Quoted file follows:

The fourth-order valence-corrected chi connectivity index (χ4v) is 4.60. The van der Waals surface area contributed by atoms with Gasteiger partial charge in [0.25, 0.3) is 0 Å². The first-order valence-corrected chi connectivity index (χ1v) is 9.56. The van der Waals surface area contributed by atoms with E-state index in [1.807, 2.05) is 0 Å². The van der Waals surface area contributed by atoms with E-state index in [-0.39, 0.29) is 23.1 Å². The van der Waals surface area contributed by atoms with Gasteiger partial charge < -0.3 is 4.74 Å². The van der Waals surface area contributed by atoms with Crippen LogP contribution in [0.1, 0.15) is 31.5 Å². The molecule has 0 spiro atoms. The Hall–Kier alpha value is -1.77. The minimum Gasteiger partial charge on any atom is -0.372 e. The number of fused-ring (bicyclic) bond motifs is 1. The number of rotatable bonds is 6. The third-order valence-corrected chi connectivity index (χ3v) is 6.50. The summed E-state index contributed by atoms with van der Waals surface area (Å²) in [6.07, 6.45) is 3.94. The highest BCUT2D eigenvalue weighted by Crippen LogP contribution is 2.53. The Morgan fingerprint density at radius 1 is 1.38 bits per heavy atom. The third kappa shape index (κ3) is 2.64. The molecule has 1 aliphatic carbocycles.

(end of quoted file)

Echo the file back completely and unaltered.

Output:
The fourth-order valence-corrected chi connectivity index (χ4v) is 4.60. The van der Waals surface area contributed by atoms with Gasteiger partial charge in [0.25, 0.3) is 0 Å². The first-order valence-corrected chi connectivity index (χ1v) is 9.56. The van der Waals surface area contributed by atoms with E-state index in [1.807, 2.05) is 0 Å². The van der Waals surface area contributed by atoms with E-state index in [-0.39, 0.29) is 23.1 Å². The van der Waals surface area contributed by atoms with Gasteiger partial charge < -0.3 is 4.74 Å². The van der Waals surface area contributed by atoms with Crippen LogP contribution in [0.1, 0.15) is 31.5 Å². The molecule has 0 spiro atoms. The Hall–Kier alpha value is -1.77. The minimum Gasteiger partial charge on any atom is -0.372 e. The number of fused-ring (bicyclic) bond motifs is 1. The number of rotatable bonds is 6. The third-order valence-corrected chi connectivity index (χ3v) is 6.50. The summed E-state index contributed by atoms with van der Waals surface area (Å²) in [6.07, 6.45) is 3.94. The highest BCUT2D eigenvalue weighted by Crippen LogP contribution is 2.53. The Morgan fingerprint density at radius 1 is 1.38 bits per heavy atom. The third kappa shape index (κ3) is 2.64. The molecule has 1 aliphatic carbocycles.